April 4, 2001
There are a number of Trojan programs designed to covertly monitor activity on a victim host – typically employing keystroke and screen capture, or simple password stealing on Win95/98/NT OSes. The results are then emailed from the victim host by the Trojan to a specific email account at various intervals. The use of "legitimate," outbound high-volume traffic (in this instance email) to send out data from the victim host, can represent quite a challenge to traditional network-based intrusion detection. To address this type of attack, a layered approach --integrating host-based and network-based intrusion detection systems – offers the best solution for detection.
Review of Three Covert Monitoring Programs
The following is an overview of three programs that use email to surreptitiously extract information from victim hosts. A brief description of the programs, and sample output (sniffer and email) are provided below. All three programs are written to exploit MS Windows 95/98. The traffic was generated on a test network using an Infradig Mailserver (POP3) for delivery, with no DNS support. Traffic was captured by Snort in sniffer mode (-v & -d options). Additionally, recommended Snort rule sets are provided to detect on specific signatures found in traffic generated by these programs. Depending on the traffic load and positioning of the Snort sensor, monitoring port 25 may prove impractical. This fact lends support to the premise of this paper.
The use of email to transmit the covert monitoring of individual computers continues to present a challenge to traditional network-based intrusion detection systems, particularly those deployed in a medium to large enterprise. I could find no specific CVE for this form of attack. The closest was a candidate CVE: CAN-1999-0660 "A hacker utility or Trojan Horse installed on a system…" Also, SANS published a paper regarding the ports often associated with Trojan programs. Although the Trojans Barok and Sesame are not listed in this paper, port 25 (SMTP) is listed as used by Kuang2 and a few other Trojans.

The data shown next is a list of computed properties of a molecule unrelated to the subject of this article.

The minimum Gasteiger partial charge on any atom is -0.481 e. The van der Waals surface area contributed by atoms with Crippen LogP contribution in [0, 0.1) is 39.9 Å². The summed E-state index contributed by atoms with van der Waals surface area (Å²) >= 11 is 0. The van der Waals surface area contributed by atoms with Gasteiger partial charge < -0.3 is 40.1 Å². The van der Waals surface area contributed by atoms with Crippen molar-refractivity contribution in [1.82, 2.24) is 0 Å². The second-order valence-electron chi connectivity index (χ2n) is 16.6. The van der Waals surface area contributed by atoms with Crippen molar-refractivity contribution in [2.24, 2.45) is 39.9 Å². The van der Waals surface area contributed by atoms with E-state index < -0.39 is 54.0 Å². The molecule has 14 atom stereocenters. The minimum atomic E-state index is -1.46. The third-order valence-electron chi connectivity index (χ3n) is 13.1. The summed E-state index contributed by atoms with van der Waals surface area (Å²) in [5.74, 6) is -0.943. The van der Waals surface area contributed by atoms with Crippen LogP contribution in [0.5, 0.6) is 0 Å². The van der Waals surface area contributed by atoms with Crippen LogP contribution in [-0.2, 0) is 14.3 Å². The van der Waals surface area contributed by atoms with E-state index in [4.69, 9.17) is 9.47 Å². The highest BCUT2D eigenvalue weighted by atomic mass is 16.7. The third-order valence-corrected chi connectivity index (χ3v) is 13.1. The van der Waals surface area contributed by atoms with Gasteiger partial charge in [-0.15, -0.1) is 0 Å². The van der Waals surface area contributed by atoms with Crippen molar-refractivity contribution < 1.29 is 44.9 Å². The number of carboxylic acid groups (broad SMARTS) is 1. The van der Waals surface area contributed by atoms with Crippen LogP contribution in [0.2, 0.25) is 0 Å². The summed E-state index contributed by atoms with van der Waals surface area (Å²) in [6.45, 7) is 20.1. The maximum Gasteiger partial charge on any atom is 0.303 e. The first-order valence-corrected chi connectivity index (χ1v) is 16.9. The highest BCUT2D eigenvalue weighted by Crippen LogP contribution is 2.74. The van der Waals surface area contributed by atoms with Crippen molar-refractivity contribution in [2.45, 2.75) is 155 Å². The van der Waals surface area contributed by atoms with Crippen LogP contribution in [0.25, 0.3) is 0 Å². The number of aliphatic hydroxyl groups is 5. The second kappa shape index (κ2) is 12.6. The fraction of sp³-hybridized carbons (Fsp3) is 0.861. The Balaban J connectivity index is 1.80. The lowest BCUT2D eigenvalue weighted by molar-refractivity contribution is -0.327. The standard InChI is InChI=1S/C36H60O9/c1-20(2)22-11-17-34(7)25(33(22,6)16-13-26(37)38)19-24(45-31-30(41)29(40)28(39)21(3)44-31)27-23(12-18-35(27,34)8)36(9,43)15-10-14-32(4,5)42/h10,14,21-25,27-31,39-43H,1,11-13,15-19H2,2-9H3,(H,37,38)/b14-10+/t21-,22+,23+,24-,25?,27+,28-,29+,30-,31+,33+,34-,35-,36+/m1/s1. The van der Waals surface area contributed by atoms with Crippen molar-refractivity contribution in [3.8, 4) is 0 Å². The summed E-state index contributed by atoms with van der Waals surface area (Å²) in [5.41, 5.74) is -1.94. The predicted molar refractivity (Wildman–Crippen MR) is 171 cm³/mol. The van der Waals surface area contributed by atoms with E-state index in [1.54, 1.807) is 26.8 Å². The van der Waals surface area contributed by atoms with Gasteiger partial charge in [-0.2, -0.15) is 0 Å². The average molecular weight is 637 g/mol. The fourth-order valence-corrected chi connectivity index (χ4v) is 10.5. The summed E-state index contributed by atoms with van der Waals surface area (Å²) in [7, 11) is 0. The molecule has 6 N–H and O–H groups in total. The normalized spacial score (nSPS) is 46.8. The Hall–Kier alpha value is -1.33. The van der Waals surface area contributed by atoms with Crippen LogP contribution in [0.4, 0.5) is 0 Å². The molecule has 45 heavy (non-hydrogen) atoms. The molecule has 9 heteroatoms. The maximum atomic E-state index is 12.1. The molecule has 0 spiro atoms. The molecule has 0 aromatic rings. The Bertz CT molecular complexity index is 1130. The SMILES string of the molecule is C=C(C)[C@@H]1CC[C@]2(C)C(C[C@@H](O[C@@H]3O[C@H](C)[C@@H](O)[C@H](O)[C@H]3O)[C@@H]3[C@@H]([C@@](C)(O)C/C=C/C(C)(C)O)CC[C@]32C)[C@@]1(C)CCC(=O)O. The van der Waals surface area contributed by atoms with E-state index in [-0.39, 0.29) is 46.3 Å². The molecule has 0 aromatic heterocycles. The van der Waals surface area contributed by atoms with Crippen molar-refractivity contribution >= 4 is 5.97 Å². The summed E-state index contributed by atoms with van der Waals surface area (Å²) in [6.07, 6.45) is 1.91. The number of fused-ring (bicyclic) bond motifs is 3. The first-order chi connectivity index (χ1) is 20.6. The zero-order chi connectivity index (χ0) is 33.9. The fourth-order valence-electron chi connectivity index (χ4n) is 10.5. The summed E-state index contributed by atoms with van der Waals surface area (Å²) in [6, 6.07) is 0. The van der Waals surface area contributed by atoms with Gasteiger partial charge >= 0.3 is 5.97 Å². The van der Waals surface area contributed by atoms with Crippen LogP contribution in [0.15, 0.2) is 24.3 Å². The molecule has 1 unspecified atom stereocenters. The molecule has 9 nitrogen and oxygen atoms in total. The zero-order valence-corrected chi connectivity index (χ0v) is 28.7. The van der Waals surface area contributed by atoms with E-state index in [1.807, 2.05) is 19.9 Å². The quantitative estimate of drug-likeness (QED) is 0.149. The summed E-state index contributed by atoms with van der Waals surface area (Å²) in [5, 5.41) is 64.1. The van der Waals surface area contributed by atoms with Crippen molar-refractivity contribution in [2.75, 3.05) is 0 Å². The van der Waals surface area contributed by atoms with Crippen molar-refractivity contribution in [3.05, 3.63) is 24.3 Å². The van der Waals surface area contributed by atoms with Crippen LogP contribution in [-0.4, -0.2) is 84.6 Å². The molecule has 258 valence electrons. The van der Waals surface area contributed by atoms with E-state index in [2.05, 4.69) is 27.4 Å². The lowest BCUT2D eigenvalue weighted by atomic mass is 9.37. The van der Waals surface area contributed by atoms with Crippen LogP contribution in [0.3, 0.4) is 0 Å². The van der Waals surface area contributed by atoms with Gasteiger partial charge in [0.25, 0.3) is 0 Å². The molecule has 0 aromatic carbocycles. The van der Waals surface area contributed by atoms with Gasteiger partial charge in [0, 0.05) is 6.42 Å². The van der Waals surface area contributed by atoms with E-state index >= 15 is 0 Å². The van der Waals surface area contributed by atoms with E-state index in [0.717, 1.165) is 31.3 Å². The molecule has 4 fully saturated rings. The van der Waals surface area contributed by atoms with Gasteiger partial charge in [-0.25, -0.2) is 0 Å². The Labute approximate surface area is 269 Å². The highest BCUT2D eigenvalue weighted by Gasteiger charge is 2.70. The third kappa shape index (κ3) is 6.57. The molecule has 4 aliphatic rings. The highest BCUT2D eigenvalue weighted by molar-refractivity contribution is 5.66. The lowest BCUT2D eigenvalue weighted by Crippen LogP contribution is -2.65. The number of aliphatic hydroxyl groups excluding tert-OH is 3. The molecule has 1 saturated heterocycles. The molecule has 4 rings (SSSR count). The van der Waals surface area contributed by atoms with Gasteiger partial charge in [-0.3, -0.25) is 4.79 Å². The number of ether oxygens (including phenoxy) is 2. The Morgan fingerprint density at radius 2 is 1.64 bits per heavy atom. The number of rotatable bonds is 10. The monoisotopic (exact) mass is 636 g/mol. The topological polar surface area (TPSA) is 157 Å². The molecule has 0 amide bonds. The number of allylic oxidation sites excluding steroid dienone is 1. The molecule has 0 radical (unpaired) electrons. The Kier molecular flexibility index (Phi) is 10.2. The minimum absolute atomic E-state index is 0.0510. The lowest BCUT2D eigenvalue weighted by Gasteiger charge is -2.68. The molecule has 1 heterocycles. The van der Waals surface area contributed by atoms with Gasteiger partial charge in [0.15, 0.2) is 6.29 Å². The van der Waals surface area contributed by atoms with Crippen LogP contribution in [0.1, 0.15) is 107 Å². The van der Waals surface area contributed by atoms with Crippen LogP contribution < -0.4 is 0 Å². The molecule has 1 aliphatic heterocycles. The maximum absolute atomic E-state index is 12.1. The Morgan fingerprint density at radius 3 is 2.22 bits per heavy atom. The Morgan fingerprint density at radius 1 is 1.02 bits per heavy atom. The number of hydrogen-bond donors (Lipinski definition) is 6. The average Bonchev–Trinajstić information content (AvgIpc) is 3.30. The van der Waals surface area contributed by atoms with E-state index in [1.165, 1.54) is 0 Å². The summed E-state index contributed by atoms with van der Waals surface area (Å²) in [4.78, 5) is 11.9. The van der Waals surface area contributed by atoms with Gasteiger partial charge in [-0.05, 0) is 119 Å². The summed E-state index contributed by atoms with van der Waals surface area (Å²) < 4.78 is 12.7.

Given the difficulty of detecting this activity using conventional intrusion detection means, the most logical solution seems to be a layered approach that uses network-based and host-based (more specifically, workstation-based) intrusion detection. Fortunately, anti-virus software can detect most of these freely available Trojans; however, neither McAfee, nor Norton (at least the 2000 versions I used) detected the Sesame Stealth Emailer. This could be intentional, as Sesame can be used for legitimate security purposes.
Looking specifically at intrusion detection for the individual PC, there are a series of products that provide effective host-based intrusion detection. Those products include BlackIce, ZoneAlarm, and TinyFirewall, to name the more popular ones. For the purpose of examining the effectiveness of this host-based approach, I installed ZoneAlarm on the victim host used in the traces of the three programs above. ZoneAlarm detected the fact that all three programs requested WinSock access on the victim computer when they attempted to mail out their payloads (These detects were made with a ZoneAlarm Internet setting of "High"). Below is an excerpt from a log generated by ZoneAlarm -- detects are in bold print. These detects, as indicated by the type of PE, were requests by processes for WinSock access on the host (victim) OS. SPOOL.EXE is the Barok Trojan. The process "beta" is the Sesame v1.02 program.
ZoneAlarm Basic Logging Client v2.1.44